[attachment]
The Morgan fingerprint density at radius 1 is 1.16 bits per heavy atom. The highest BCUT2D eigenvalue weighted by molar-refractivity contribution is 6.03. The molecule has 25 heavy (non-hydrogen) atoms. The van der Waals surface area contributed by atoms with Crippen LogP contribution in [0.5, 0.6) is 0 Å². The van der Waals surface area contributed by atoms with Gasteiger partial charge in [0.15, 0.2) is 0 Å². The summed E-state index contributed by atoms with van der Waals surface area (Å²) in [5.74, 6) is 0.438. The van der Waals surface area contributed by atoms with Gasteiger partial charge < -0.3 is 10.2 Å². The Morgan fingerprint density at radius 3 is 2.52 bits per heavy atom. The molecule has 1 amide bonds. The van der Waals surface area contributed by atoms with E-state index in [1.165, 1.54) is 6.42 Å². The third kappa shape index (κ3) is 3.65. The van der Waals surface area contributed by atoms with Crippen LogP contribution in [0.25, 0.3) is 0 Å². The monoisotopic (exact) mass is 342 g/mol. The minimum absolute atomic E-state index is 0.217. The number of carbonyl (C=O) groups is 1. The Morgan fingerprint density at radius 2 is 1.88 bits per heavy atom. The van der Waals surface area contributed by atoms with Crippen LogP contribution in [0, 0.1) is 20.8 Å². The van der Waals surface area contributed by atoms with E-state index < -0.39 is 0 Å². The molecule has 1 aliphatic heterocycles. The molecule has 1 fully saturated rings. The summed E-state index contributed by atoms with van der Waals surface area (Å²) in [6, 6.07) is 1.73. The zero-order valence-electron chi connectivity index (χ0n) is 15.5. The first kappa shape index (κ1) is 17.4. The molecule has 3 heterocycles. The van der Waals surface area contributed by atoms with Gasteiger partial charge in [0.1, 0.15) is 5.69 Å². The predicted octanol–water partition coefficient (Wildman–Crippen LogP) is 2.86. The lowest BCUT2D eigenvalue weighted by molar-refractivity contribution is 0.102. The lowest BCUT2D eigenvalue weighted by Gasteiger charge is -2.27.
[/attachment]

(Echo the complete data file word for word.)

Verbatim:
The Morgan fingerprint density at radius 1 is 1.16 bits per heavy atom. The highest BCUT2D eigenvalue weighted by molar-refractivity contribution is 6.03. The molecule has 25 heavy (non-hydrogen) atoms. The van der Waals surface area contributed by atoms with Crippen LogP contribution in [0.5, 0.6) is 0 Å². The van der Waals surface area contributed by atoms with Gasteiger partial charge in [0.15, 0.2) is 0 Å². The summed E-state index contributed by atoms with van der Waals surface area (Å²) in [5.74, 6) is 0.438. The van der Waals surface area contributed by atoms with Gasteiger partial charge < -0.3 is 10.2 Å². The Morgan fingerprint density at radius 3 is 2.52 bits per heavy atom. The molecule has 1 amide bonds. The van der Waals surface area contributed by atoms with E-state index in [1.165, 1.54) is 6.42 Å². The third kappa shape index (κ3) is 3.65. The van der Waals surface area contributed by atoms with Crippen LogP contribution in [0.25, 0.3) is 0 Å². The monoisotopic (exact) mass is 342 g/mol. The minimum absolute atomic E-state index is 0.217. The number of carbonyl (C=O) groups is 1. The Morgan fingerprint density at radius 2 is 1.88 bits per heavy atom. The van der Waals surface area contributed by atoms with Crippen LogP contribution in [0, 0.1) is 20.8 Å². The van der Waals surface area contributed by atoms with E-state index < -0.39 is 0 Å². The molecule has 1 aliphatic heterocycles. The molecule has 1 fully saturated rings. The summed E-state index contributed by atoms with van der Waals surface area (Å²) in [6, 6.07) is 1.73. The zero-order valence-electron chi connectivity index (χ0n) is 15.5. The first kappa shape index (κ1) is 17.4. The molecule has 3 heterocycles. The van der Waals surface area contributed by atoms with Gasteiger partial charge in [0.1, 0.15) is 5.69 Å². The predicted octanol–water partition coefficient (Wildman–Crippen LogP) is 2.86. The lowest BCUT2D eigenvalue weighted by molar-refractivity contribution is 0.102. The lowest BCUT2D eigenvalue weighted by Gasteiger charge is -2.27.